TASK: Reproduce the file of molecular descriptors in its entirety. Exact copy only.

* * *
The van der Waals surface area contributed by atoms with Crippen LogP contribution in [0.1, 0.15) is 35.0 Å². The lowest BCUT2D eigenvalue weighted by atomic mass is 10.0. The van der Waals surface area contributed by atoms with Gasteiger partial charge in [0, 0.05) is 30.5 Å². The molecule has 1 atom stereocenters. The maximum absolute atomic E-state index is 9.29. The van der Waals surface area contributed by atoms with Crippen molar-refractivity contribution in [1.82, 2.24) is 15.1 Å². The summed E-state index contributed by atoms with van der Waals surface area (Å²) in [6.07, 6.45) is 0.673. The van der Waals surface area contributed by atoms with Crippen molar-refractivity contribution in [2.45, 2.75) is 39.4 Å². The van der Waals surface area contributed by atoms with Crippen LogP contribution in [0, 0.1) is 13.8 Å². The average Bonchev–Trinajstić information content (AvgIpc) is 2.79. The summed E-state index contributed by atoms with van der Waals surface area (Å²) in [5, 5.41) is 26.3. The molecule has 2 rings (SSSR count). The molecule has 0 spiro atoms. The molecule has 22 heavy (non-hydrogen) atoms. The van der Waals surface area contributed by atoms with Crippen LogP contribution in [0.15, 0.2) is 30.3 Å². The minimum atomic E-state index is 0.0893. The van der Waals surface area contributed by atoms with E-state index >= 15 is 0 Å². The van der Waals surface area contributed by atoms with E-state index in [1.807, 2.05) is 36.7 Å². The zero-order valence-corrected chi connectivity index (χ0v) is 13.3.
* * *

The van der Waals surface area contributed by atoms with Crippen LogP contribution in [0.1, 0.15) is 35.0 Å². The lowest BCUT2D eigenvalue weighted by atomic mass is 10.0. The van der Waals surface area contributed by atoms with Gasteiger partial charge in [0, 0.05) is 30.5 Å². The molecule has 1 atom stereocenters. The maximum absolute atomic E-state index is 9.29. The van der Waals surface area contributed by atoms with Crippen molar-refractivity contribution in [1.82, 2.24) is 15.1 Å². The summed E-state index contributed by atoms with van der Waals surface area (Å²) in [6.07, 6.45) is 0.673. The van der Waals surface area contributed by atoms with Crippen molar-refractivity contribution in [2.45, 2.75) is 39.4 Å². The van der Waals surface area contributed by atoms with Crippen LogP contribution in [0, 0.1) is 13.8 Å². The average Bonchev–Trinajstić information content (AvgIpc) is 2.79. The summed E-state index contributed by atoms with van der Waals surface area (Å²) in [5, 5.41) is 26.3. The molecule has 2 rings (SSSR count). The molecule has 0 spiro atoms. The molecule has 22 heavy (non-hydrogen) atoms. The van der Waals surface area contributed by atoms with Crippen LogP contribution in [0.15, 0.2) is 30.3 Å². The minimum atomic E-state index is 0.0893. The van der Waals surface area contributed by atoms with E-state index >= 15 is 0 Å². The van der Waals surface area contributed by atoms with E-state index in [1.807, 2.05) is 36.7 Å². The zero-order valence-corrected chi connectivity index (χ0v) is 13.3.